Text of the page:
Did you know that vinegar can be infused with herbs to create wonderful alcohol-free extracts? While not as potent as alcohol based tinctures, an herbal vinegar extract is a strong alternative for children, anyone abstaining from alcohol, or those with alcohol sensitivities.
Vinegar has been used for thousands of years to preserve food, disinfect surfaces, deodorize, and to make formulas. In fact, before stills were used to produce high proof alcohol, most herbal extracts were made with solvents like water, wine, and vinegar. The original Four Thieves formula used to protect robbers against infection during the plague is thought to have been made with vinegar as the base.
We know that vinegar, especially raw apple cider vinegar, offers health benefits in addition to its extraction abilities. Studies show that vinegar can be helpful for maintaining normal blood sugar and cholesterol levels, is helpful for maintaining healthy skin and hair as well as aids in digestion and managing fatigue. Extractions can be made with vinegar alone or with both vinegar and alcohol to create an acetous tincture. This method will release more active properties than vinegar alone, but straight vinegar extracts still have a lot to offer if properly prepared.
Dried herbs tend to produce the most effective herbal vinegar extract, but fresh herbs can be used to make nutritive vinegars for culinary recipes, since the vinegar will extract minerals as well as the flavor of the herbs. My favorite vinaigrette is made with fresh nettle and mugwort infused vinegar, but thyme, oregano, garlic, and rosemary are nice too. You can learn more about culinary vinegars in our previous blog post.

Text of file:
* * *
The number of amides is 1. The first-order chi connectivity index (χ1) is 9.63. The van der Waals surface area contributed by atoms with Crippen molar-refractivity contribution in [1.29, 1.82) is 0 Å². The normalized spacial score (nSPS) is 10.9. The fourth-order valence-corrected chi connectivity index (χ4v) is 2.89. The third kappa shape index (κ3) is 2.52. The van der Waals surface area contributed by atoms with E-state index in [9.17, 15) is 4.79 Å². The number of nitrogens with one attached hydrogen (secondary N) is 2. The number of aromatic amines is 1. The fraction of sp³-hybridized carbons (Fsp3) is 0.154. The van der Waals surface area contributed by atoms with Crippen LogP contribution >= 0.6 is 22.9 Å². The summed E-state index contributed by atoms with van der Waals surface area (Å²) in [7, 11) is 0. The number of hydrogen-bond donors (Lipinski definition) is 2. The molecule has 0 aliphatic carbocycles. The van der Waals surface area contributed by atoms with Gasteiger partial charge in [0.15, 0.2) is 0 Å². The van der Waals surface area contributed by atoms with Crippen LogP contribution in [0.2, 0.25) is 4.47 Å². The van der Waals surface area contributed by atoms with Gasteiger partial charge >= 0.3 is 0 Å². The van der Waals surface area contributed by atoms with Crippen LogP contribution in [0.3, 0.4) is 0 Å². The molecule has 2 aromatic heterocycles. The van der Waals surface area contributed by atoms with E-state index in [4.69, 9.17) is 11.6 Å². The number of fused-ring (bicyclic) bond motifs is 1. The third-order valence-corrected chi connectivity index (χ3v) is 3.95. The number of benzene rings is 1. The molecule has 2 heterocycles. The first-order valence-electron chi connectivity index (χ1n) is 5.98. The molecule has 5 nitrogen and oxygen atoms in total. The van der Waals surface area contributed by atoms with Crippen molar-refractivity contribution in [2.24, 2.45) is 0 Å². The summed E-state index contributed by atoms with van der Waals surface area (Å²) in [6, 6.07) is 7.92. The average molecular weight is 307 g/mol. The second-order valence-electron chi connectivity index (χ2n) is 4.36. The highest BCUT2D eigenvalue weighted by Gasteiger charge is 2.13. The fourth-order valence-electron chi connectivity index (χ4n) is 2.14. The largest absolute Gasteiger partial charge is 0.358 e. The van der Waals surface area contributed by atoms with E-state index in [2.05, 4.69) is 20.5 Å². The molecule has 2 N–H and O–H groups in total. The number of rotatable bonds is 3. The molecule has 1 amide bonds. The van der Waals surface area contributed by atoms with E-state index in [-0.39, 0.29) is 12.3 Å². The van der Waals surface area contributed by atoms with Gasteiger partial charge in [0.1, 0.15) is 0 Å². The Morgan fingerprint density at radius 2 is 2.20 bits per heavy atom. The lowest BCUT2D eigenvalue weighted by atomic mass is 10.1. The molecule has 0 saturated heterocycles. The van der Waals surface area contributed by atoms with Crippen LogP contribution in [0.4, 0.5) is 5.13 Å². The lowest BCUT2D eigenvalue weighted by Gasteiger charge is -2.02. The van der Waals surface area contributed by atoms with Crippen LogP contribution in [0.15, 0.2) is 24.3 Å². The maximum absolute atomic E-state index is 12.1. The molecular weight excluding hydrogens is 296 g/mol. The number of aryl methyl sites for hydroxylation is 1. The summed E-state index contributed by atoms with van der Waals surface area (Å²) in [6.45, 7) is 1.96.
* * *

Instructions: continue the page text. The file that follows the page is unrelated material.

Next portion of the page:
Herbal Vinegar Extract Method
Chop or grind your dried herb to a coarse powder. You can also find many powdered herbs available on our website. Fill 1/5 of your sterilized jar with the herb. Pour organic apple cider vinegar over the herb until the jar is filled to the top. Cover tightly and allow to extract for 14 days in a cool, dark place. Be sure to shake the jar daily.
After 2 weeks, strain the herb through cheesecloth. Set the strained liquid in a capped jar on a shelf and allow the sediment to settle overnight. Decant the clear liquid layer into another sterilized jar using a strainer. Cap tightly, label, and store for up to 6 months in a cool, dark place.
If you are infusing the vinegar with roots or barks, there is one more step you might want to take. Once the mixture has extracted for 2 weeks and the herbs have been strained out, heat the infusion just short of boiling and filter through cloth while hot. The heat will help congeal albumin in the solution that can then be removed when straining. Excess albumin can encourage your extract to spoil quickly.
As a general guide, take 1 tbsp of the vinegar extract up to 5 times a day when needed, unless you are working with potent low/drop dosage herbs. Due to the acid content in vinegar, be sure to avoid direct contact with your teeth. You may want to mix each dose of vinegar with water or tea to dilute the acidity.
For more information about making herbal vinegar extracts at home, check out Making Plant Medicine by Richo Cech and The Herbal Medicine-Maker's Handbook by James Green.